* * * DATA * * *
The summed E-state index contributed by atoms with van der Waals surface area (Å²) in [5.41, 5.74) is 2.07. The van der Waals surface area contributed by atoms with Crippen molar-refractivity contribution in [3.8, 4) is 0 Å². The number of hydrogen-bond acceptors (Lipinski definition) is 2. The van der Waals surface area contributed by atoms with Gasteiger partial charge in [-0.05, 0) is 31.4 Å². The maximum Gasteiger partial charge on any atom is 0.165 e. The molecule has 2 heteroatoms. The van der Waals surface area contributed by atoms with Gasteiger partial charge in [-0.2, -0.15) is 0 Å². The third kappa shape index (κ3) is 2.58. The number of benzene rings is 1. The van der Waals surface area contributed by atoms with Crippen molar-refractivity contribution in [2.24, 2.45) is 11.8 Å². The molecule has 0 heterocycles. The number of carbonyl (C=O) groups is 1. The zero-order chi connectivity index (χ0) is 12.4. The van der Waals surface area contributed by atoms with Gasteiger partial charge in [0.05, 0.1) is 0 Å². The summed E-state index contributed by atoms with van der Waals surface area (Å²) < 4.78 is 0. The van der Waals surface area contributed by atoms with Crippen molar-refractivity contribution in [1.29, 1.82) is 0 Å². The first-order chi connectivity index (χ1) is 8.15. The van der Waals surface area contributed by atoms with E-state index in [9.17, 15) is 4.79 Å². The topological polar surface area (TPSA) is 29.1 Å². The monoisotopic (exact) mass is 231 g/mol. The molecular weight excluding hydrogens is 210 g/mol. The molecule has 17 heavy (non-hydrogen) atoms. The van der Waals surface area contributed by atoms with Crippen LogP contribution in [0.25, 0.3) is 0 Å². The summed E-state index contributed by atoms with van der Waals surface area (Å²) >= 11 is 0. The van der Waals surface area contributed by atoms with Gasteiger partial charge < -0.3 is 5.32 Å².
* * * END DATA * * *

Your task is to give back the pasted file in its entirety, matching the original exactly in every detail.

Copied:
The summed E-state index contributed by atoms with van der Waals surface area (Å²) in [5.41, 5.74) is 2.07. The van der Waals surface area contributed by atoms with Crippen molar-refractivity contribution in [3.8, 4) is 0 Å². The number of hydrogen-bond acceptors (Lipinski definition) is 2. The van der Waals surface area contributed by atoms with Gasteiger partial charge in [-0.05, 0) is 31.4 Å². The maximum Gasteiger partial charge on any atom is 0.165 e. The molecule has 2 heteroatoms. The van der Waals surface area contributed by atoms with Gasteiger partial charge in [-0.2, -0.15) is 0 Å². The third kappa shape index (κ3) is 2.58. The number of benzene rings is 1. The van der Waals surface area contributed by atoms with Crippen molar-refractivity contribution in [2.24, 2.45) is 11.8 Å². The molecule has 0 heterocycles. The number of carbonyl (C=O) groups is 1. The zero-order chi connectivity index (χ0) is 12.4. The van der Waals surface area contributed by atoms with Gasteiger partial charge in [0.05, 0.1) is 0 Å². The summed E-state index contributed by atoms with van der Waals surface area (Å²) < 4.78 is 0. The van der Waals surface area contributed by atoms with Crippen molar-refractivity contribution in [1.29, 1.82) is 0 Å². The first-order chi connectivity index (χ1) is 8.15. The van der Waals surface area contributed by atoms with E-state index in [9.17, 15) is 4.79 Å². The topological polar surface area (TPSA) is 29.1 Å². The monoisotopic (exact) mass is 231 g/mol. The molecular weight excluding hydrogens is 210 g/mol. The molecule has 17 heavy (non-hydrogen) atoms. The van der Waals surface area contributed by atoms with Crippen LogP contribution in [0.25, 0.3) is 0 Å². The summed E-state index contributed by atoms with van der Waals surface area (Å²) >= 11 is 0. The van der Waals surface area contributed by atoms with Gasteiger partial charge < -0.3 is 5.32 Å².